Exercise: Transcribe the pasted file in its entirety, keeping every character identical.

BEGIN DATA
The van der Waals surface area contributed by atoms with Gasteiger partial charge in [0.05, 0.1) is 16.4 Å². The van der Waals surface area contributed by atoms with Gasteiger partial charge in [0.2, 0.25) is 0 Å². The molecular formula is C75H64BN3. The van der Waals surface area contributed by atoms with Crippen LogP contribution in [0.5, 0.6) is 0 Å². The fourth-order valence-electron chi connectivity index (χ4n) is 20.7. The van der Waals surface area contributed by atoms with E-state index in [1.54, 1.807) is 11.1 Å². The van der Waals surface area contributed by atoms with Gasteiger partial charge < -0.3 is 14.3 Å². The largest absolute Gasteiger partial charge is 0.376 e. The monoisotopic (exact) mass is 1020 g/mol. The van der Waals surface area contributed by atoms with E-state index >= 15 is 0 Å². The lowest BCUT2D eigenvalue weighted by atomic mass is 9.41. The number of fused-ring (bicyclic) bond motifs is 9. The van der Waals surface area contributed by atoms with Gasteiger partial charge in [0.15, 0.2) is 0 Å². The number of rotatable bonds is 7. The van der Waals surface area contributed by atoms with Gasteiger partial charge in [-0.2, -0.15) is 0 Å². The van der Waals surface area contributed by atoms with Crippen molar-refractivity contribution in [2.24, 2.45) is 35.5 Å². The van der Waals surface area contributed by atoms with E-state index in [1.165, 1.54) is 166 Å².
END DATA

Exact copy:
The van der Waals surface area contributed by atoms with Gasteiger partial charge in [0.05, 0.1) is 16.4 Å². The van der Waals surface area contributed by atoms with Gasteiger partial charge in [0.2, 0.25) is 0 Å². The molecular formula is C75H64BN3. The van der Waals surface area contributed by atoms with Crippen LogP contribution in [0.5, 0.6) is 0 Å². The fourth-order valence-electron chi connectivity index (χ4n) is 20.7. The van der Waals surface area contributed by atoms with E-state index in [1.54, 1.807) is 11.1 Å². The van der Waals surface area contributed by atoms with Gasteiger partial charge < -0.3 is 14.3 Å². The largest absolute Gasteiger partial charge is 0.376 e. The monoisotopic (exact) mass is 1020 g/mol. The van der Waals surface area contributed by atoms with E-state index >= 15 is 0 Å². The lowest BCUT2D eigenvalue weighted by atomic mass is 9.41. The number of fused-ring (bicyclic) bond motifs is 9. The van der Waals surface area contributed by atoms with Gasteiger partial charge in [0.15, 0.2) is 0 Å². The number of rotatable bonds is 7. The van der Waals surface area contributed by atoms with Gasteiger partial charge in [-0.2, -0.15) is 0 Å². The van der Waals surface area contributed by atoms with Crippen molar-refractivity contribution in [2.24, 2.45) is 35.5 Å². The van der Waals surface area contributed by atoms with E-state index in [1.165, 1.54) is 166 Å².